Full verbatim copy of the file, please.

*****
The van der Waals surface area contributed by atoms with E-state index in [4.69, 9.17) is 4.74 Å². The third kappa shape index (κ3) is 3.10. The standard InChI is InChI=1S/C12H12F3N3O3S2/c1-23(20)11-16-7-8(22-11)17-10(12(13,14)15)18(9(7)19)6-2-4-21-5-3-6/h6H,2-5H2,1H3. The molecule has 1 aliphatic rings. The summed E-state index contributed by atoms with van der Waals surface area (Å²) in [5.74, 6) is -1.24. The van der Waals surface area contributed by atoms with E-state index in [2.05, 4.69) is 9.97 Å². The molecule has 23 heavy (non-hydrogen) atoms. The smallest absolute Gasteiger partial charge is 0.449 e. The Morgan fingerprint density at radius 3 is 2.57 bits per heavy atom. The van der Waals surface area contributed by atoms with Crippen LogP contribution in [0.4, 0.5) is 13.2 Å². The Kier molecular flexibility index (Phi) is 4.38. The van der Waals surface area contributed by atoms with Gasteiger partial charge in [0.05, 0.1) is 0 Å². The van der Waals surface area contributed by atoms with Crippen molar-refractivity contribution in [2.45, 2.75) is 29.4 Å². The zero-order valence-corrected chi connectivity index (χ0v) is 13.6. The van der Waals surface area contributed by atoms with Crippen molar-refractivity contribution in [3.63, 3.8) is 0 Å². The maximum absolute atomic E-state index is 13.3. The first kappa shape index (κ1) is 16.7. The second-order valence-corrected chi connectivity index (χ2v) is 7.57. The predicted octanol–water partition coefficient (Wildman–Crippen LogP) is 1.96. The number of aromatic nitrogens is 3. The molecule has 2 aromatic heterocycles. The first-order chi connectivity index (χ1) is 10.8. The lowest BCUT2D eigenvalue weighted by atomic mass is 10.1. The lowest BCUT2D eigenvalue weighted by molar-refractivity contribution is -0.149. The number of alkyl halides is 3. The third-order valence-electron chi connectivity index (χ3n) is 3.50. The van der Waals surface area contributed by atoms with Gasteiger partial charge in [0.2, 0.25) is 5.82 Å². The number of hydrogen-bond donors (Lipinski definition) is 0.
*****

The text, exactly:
The van der Waals surface area contributed by atoms with E-state index in [4.69, 9.17) is 4.74 Å². The third kappa shape index (κ3) is 3.10. The standard InChI is InChI=1S/C12H12F3N3O3S2/c1-23(20)11-16-7-8(22-11)17-10(12(13,14)15)18(9(7)19)6-2-4-21-5-3-6/h6H,2-5H2,1H3. The molecule has 1 aliphatic rings. The summed E-state index contributed by atoms with van der Waals surface area (Å²) in [5.74, 6) is -1.24. The van der Waals surface area contributed by atoms with E-state index in [2.05, 4.69) is 9.97 Å². The molecule has 23 heavy (non-hydrogen) atoms. The smallest absolute Gasteiger partial charge is 0.449 e. The Morgan fingerprint density at radius 3 is 2.57 bits per heavy atom. The van der Waals surface area contributed by atoms with Crippen LogP contribution in [0.4, 0.5) is 13.2 Å². The Kier molecular flexibility index (Phi) is 4.38. The van der Waals surface area contributed by atoms with Gasteiger partial charge in [0.05, 0.1) is 0 Å². The van der Waals surface area contributed by atoms with Crippen molar-refractivity contribution in [2.45, 2.75) is 29.4 Å². The zero-order valence-corrected chi connectivity index (χ0v) is 13.6. The van der Waals surface area contributed by atoms with Crippen molar-refractivity contribution in [3.63, 3.8) is 0 Å². The maximum absolute atomic E-state index is 13.3. The first kappa shape index (κ1) is 16.7. The second-order valence-corrected chi connectivity index (χ2v) is 7.57. The predicted octanol–water partition coefficient (Wildman–Crippen LogP) is 1.96. The number of aromatic nitrogens is 3. The molecule has 2 aromatic heterocycles. The first-order chi connectivity index (χ1) is 10.8. The lowest BCUT2D eigenvalue weighted by atomic mass is 10.1. The lowest BCUT2D eigenvalue weighted by molar-refractivity contribution is -0.149. The number of alkyl halides is 3. The third-order valence-electron chi connectivity index (χ3n) is 3.50. The van der Waals surface area contributed by atoms with Gasteiger partial charge in [0.2, 0.25) is 5.82 Å². The number of hydrogen-bond donors (Lipinski definition) is 0.